Many people who have anxiety and depressions often feel hopeless about getting what they want in life. It’s not that they haven’t tried to achieve their goals. The problem is that what they have tried hasn’t worked as well as they would have liked, or at all. Over time they conclude it is not worth the continued effort. As a result, they feel they are off track in their lives, and this feeling fuels and maintains their anxiety and depression. The more depressed they become, it seems like the less effective their efforts are. It can be a devastating cycle.
There is a technique from a form of CBT called Cognitive Behavioral Assessment System of Psychotherapy (CBASP), that is designed specifically for this kind of dilemma. It involves looking at your goal, and working backward to find out what has gotten in the way of you achieving your goal. This may sound like something that most people do automatically. However, what is different about this technique, is that it does not just require that you examine the actions you took to obtain your desired outcome, it also requires that you examine your interpretations about the situation as well. In other words, this model emphasizes that the way you think about your goal is just as important strategically as the actual steps you take in going after it.
For example, let’s say that your goal is to get a raise at work. You go into your boss’ office, highlight your achievements, ask for the increase, and… rejected. After several instances of this, you might feel it is hopeless and give up. You did all the right things, right? Well, your interpretations of the situation might have weakened your strategy. While you were talking to your boss, did you have thoughts like “I don’t really deserve a raise” or “I’m not worth it?” How about, “I know she’s just going to say no anyway.” If these are the thoughts running through your mind, how do you think they impacted your body language, or how assertively you went after the raise? How do you think these thoughts affected your commitment to the goal, i.e. your willingness to compromise? What about the impact of these thoughts on your nonverbal communication such as eye contact, posture, etc.? Or the other extreme may be the case: Did you go in thinking “I’ve worked here for so long they owe me a raise,” because how do you think this might come across?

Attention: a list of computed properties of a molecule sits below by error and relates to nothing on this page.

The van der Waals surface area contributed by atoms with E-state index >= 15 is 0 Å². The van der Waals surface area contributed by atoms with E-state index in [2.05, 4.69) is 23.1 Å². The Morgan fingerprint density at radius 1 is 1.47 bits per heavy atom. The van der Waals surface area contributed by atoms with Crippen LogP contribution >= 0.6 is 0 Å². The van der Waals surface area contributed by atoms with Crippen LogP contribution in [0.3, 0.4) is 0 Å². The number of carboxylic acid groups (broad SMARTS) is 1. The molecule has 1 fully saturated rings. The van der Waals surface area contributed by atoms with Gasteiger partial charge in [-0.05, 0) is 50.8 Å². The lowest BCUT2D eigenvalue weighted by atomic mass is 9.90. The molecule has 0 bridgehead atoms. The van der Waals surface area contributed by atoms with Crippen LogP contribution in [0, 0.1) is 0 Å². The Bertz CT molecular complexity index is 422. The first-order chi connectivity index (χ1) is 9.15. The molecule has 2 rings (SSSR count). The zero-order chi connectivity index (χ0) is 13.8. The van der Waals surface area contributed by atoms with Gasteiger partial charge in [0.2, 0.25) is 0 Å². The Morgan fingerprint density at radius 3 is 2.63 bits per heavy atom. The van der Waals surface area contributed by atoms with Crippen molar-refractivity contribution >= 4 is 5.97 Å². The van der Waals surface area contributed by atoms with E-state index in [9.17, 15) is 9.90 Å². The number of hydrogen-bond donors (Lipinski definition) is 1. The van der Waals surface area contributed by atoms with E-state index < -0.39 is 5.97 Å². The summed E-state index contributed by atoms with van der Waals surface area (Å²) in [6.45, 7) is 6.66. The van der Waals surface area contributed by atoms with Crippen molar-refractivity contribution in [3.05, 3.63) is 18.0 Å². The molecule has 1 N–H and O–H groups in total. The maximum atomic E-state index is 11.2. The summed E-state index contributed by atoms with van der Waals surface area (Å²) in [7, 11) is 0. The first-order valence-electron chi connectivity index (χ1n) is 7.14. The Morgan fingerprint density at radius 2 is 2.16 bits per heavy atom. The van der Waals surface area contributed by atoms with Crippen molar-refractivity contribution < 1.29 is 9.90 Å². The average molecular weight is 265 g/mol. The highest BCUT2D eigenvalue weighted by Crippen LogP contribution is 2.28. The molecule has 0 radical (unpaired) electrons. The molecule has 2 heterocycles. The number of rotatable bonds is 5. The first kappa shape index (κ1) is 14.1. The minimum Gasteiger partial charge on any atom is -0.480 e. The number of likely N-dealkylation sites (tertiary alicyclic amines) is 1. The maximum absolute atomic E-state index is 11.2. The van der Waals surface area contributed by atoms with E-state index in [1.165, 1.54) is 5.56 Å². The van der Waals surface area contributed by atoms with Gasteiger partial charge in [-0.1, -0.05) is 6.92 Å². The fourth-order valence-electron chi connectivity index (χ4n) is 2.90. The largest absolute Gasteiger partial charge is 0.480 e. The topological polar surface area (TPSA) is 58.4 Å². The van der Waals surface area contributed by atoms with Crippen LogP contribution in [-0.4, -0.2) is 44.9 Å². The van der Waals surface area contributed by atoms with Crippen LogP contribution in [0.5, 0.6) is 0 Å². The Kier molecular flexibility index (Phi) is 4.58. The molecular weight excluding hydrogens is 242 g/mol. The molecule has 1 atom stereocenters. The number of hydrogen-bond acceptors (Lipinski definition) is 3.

Yes, our ineffective automatic thoughts can get in the way even when we have a solid strategy for getting what we want. In CBASP, the solution involves comparing your interpretations to your desired outcome, and deciding whether the interpretations moved you closer to your goal, or further from it. If the thoughts were obstacles to your objective, you need to tweak them so they become assets. What would you have to think to get what you wanted? Or, what would someone else who consistently achieves their goals think in this situation? By identifying a more helpful mindset, you allow your thoughts to work for you rather than against you. This technique is akin to cognitive restructuring on traditional CBT. And like cognitive restructuring, it is more difficult than people first assume, mainly because you actually have to believe the alternate perspective. Click here for more information about cognitive restructuring in CBT.
So the next time you feel like your bulletproof strategy has fallen short, stop and consider whether you included your thoughts as part of your strategy.
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